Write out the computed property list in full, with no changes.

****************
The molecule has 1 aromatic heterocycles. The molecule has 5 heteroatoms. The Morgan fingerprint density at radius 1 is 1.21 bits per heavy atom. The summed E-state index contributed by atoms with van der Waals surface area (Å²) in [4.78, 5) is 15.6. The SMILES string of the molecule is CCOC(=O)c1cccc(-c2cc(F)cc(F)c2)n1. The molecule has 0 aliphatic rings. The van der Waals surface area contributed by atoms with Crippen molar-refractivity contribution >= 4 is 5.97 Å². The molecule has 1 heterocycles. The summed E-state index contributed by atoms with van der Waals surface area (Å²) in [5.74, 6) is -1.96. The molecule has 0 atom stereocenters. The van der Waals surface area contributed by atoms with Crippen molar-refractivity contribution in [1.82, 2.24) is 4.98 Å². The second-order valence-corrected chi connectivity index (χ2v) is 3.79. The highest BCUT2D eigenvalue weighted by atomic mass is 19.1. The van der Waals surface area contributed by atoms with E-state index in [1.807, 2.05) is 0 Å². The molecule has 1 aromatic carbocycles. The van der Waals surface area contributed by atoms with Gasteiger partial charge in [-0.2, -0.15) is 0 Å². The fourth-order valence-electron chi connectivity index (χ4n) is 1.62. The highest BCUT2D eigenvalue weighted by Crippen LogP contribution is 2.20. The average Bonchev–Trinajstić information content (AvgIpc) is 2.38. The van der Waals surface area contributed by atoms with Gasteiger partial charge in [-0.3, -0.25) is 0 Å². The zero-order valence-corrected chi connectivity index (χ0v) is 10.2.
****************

The molecule has 1 aromatic heterocycles. The molecule has 5 heteroatoms. The Morgan fingerprint density at radius 1 is 1.21 bits per heavy atom. The summed E-state index contributed by atoms with van der Waals surface area (Å²) in [4.78, 5) is 15.6. The SMILES string of the molecule is CCOC(=O)c1cccc(-c2cc(F)cc(F)c2)n1. The molecule has 0 aliphatic rings. The van der Waals surface area contributed by atoms with Crippen molar-refractivity contribution >= 4 is 5.97 Å². The molecule has 1 heterocycles. The summed E-state index contributed by atoms with van der Waals surface area (Å²) in [5.74, 6) is -1.96. The molecule has 0 atom stereocenters. The van der Waals surface area contributed by atoms with Crippen molar-refractivity contribution in [1.82, 2.24) is 4.98 Å². The second-order valence-corrected chi connectivity index (χ2v) is 3.79. The highest BCUT2D eigenvalue weighted by atomic mass is 19.1. The van der Waals surface area contributed by atoms with E-state index in [1.807, 2.05) is 0 Å². The molecule has 1 aromatic carbocycles. The van der Waals surface area contributed by atoms with Gasteiger partial charge in [-0.2, -0.15) is 0 Å². The fourth-order valence-electron chi connectivity index (χ4n) is 1.62. The highest BCUT2D eigenvalue weighted by Crippen LogP contribution is 2.20. The average Bonchev–Trinajstić information content (AvgIpc) is 2.38. The van der Waals surface area contributed by atoms with Gasteiger partial charge in [-0.3, -0.25) is 0 Å². The zero-order valence-corrected chi connectivity index (χ0v) is 10.2.